That’s what a Masaai warrior told me when I asked what they liked to eat. “Wait… that’s it?!” I exclaimed. “Yes—it’s very good, very simple,” he said with a laugh.

As I worshiped his muscles glistening in the sun, I took a sip (not bad!) and transiently contemplated switching my nutrition surpassing remembering the extremely low chances of the granola health stores when home in LA selling zillion cow blood.

On the surface, the Maasai people could whimsically be increasingly variegated from me. Our attire, what we eat, our daily activities, our language, our surroundings, our communities—we seem to have nothing in common. But the increasingly time I spent with them, the increasingly I realized how untrue this was.

This warrior welcomed us into his village with genuine hospitality. We found worldwide ground in music, my first love and a huge part of their culture. They taught us their traditional songs and dances and told us that trendy Tanzanian and Kenyan hip-hop artists often incorporated Maasai rhythms into their songs.

The women of the tribe showed us how they make the gorgeous jewelry they sell to tourists. We made a fire together, had a jumping races (I lost miserably), and listened to heady tales of life in the bush. Yes, we are variegated on the surface, but when it comes to values, we share increasingly than I overly expected.

We love music, our community, and the outdoors. And a juicy steak, of course.

Get Closer

As human beings, it’s simply in our nature to yank a line between “us” and “them”—our people and other people. “Other” people are the ones we don’t understand or relate to, and we’re much increasingly likely to perceive them as scary or threatening, whether they really are or not.

We see this repeated unremittingly throughout history, all over the world, and it continues today. The solution to this fear is simple: get closer. The largest you know people, the harder it is to demonize them.

Talk to unbearable people, and you’ll uncork to see that everyone has their reasons for thinking and living the way they do. Most people aren’t crazy or evil—they’ve just arrived at a particular set of conclusions based on the experiences they’ve had and the information they’ve been given. When you recognize that most strangers are just friends you haven’t met yet, you can do yonder with the labels and fear and just listen to each other with empathy and unshut minds (hey, a girl can dream!).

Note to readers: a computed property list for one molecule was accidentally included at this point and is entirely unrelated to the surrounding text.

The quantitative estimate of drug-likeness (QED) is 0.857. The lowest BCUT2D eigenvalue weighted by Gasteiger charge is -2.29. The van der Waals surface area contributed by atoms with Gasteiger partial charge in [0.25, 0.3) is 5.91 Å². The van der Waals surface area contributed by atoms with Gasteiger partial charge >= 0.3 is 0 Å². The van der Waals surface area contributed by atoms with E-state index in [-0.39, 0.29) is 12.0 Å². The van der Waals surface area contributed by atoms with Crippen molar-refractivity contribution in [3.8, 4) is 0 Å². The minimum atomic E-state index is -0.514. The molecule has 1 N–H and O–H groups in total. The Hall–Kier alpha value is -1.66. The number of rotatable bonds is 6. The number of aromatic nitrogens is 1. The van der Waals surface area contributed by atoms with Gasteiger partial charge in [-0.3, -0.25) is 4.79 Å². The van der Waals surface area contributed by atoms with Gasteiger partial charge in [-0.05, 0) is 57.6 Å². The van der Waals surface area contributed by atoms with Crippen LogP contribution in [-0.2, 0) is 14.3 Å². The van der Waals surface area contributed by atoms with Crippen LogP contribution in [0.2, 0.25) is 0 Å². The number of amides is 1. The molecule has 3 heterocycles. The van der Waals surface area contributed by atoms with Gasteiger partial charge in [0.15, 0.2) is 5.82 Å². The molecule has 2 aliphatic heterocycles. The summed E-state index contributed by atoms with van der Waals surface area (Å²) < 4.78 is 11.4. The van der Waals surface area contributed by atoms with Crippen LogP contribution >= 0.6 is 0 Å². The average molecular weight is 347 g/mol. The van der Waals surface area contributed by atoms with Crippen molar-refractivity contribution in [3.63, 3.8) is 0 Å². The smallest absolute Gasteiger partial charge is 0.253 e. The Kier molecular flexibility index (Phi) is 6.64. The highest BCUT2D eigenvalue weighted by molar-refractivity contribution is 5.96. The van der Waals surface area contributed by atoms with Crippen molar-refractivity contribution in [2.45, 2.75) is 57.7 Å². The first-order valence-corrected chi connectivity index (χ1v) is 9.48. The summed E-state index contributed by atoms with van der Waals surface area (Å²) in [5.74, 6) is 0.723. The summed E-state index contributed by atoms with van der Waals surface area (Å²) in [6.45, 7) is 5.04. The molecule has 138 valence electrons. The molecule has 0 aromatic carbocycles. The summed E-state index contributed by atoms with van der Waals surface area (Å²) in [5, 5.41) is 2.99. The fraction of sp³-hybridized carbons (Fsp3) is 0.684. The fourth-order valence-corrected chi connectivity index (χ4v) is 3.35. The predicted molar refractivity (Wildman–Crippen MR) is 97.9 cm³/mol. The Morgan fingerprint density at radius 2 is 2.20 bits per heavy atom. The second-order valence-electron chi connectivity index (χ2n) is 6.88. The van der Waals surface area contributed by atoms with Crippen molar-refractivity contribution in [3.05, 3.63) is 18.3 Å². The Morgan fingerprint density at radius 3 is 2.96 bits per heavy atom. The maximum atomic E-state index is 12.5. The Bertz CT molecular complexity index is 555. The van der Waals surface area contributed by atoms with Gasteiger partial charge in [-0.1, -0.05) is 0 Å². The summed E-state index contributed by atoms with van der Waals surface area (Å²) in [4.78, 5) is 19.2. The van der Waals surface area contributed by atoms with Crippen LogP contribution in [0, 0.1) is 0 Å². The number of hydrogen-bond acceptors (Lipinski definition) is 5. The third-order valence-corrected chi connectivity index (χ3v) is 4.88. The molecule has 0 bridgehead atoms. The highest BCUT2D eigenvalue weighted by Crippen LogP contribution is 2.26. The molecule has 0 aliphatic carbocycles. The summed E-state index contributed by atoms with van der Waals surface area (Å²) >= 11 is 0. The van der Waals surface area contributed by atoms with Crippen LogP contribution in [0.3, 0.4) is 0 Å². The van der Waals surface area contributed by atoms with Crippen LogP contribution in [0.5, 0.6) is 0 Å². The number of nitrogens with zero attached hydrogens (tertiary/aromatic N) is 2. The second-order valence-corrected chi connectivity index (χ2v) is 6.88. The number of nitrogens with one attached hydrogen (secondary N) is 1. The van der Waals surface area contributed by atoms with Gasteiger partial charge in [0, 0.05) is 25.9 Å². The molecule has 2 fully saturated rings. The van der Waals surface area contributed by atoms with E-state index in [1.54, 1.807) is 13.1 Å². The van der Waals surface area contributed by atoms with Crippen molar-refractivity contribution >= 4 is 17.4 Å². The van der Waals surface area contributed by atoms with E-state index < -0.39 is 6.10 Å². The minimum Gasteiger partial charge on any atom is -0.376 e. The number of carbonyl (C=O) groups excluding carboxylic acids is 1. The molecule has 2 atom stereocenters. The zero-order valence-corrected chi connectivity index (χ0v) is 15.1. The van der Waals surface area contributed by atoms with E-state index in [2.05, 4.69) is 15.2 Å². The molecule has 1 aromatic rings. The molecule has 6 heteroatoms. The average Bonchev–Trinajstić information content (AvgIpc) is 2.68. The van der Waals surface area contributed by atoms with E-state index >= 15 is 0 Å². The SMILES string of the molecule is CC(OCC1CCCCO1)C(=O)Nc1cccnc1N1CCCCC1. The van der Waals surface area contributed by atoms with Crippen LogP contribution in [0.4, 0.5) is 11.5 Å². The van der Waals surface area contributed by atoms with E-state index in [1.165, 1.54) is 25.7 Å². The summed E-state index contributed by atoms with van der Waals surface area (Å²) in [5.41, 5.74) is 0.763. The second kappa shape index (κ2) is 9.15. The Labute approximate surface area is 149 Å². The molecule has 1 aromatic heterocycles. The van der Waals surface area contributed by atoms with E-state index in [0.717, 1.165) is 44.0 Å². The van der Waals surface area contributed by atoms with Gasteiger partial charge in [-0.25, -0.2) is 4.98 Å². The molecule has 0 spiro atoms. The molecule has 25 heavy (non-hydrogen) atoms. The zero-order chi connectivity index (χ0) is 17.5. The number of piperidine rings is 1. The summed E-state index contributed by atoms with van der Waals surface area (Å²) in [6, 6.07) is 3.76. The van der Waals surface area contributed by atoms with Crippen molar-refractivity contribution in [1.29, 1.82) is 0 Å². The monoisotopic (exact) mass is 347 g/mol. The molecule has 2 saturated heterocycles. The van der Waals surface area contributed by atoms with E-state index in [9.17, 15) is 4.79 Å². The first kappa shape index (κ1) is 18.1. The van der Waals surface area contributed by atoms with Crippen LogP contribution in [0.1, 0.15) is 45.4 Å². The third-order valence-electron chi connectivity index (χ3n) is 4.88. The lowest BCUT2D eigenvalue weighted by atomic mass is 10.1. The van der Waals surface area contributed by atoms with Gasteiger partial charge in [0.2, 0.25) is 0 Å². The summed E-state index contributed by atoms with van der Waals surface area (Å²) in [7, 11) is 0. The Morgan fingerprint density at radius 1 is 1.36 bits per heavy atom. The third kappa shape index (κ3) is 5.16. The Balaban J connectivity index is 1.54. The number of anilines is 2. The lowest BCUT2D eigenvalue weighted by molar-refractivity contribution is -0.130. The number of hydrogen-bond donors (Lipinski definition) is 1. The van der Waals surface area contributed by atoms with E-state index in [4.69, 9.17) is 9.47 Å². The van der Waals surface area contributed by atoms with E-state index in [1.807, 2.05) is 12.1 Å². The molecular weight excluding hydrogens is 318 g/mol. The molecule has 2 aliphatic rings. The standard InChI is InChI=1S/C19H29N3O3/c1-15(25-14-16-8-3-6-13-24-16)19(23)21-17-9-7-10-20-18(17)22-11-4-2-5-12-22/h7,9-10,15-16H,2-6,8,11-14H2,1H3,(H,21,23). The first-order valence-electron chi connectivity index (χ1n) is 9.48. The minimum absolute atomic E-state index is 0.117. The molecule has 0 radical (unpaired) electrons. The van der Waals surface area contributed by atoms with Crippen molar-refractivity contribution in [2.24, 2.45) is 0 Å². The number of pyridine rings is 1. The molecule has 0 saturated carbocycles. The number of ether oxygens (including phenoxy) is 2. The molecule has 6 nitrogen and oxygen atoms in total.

Everything You Want is On the Other Side of Fear

To help you start to dissolve your own fears (whatever they may be), try the pursuit exercise. First, think of one specific thing that fear is holding you when from going after. For example, here are some worldwide ones:

  • Traveling to a new country
  • Taking a new job or trying a new career
  • Moving to a new city
  • Learning or using a new skill
  • Committing to a romantic relationship
  • Making new friends/socializing

Now, focus on that one fear and wordplay the pursuit questions:

  1. If you did what you’re wrung to do, what negative things might happen?
  2. What would be so bad well-nigh that? What would it midpoint well-nigh you if your fear came true?
  3. What does this tell you well-nigh what you believe well-nigh your safety, worth, competence, or lovability?
  4. Where did you learn to believe this well-nigh yourself?
  5. How does this weighing alimony you from pursuing your dreams?
  6. What would you do if you believed something variegated well-nigh yourself?

Ultimately, when you master your own ego and stop worrying well-nigh the judgment of others and potential negative outcomes, fear can evaporate, and you’ll be surprised by how fast the voice of dissuasion disappears.

Feeling the Fear… And Doing It Anyway

Let me share an example of what I mean. Some time ago, I had the opportunity to speak slantingly Sir Richard Branson. He was my idol; years prior, I had plane listed getting beers with him as an wits I really wanted to have.

This was my chance—but there was a problem. A huge one. I was petrified of public speaking.
As I focused on that fear, though, I started to realize that what I was unquestionably wrung of was something far deeper. Every time I thought well-nigh speaking in public, I was terrified I would be exposed as a fraud. I didn’t have an unshakeable weighing in my own competence, and that had stopped me from pursuing my dreams of speaking on stages for my whole life.

But what if, I asked myself, I let myself believe in my own innate worth? What if I pushed when versus the fear that I would be exposed as a fraud? I knew that doing so would expand my world and requite me the endangerment to meet my hero—so that’s what I decided to do.

It wasn’t easy, but it was worth it, considering without the talk, I got a endangerment to live my dream: Sir Richard and I shared a few beers. As we were talking, I mentioned how scared I had been to get up on stage, and then he said something that reverted my life forever. He was terrified of public speaking, too.
To hear that someone insanely workaday felt that way gave me hope for myself. It wasn’t just beginners like me. I knew I could remember that the next time I felt nervous on stage—that we’re all human. And it would be okay.

With that newfound revelation, I started working to overcome my lifelong phobia, and as I did, each step I took gave me the conviction to push past my fear. Now, just a few years later, speaking is my passion and livelihood. The grotto I feared to enter held the treasure I was seeking.

About Bridget Hilton

Bridget Hilton is obsessed with experiences. Determined to unlock the secrets of their power to transform lives, she and her weightier friend/business partner Joe Huff have spent years interviewing social science experts, conducting the largest study on life experiences overly done, and turning themselves into experiential guinea pigs. Together they have explored the experiential riches life has to offer and are the best-selling authors of Experiential Billionaire.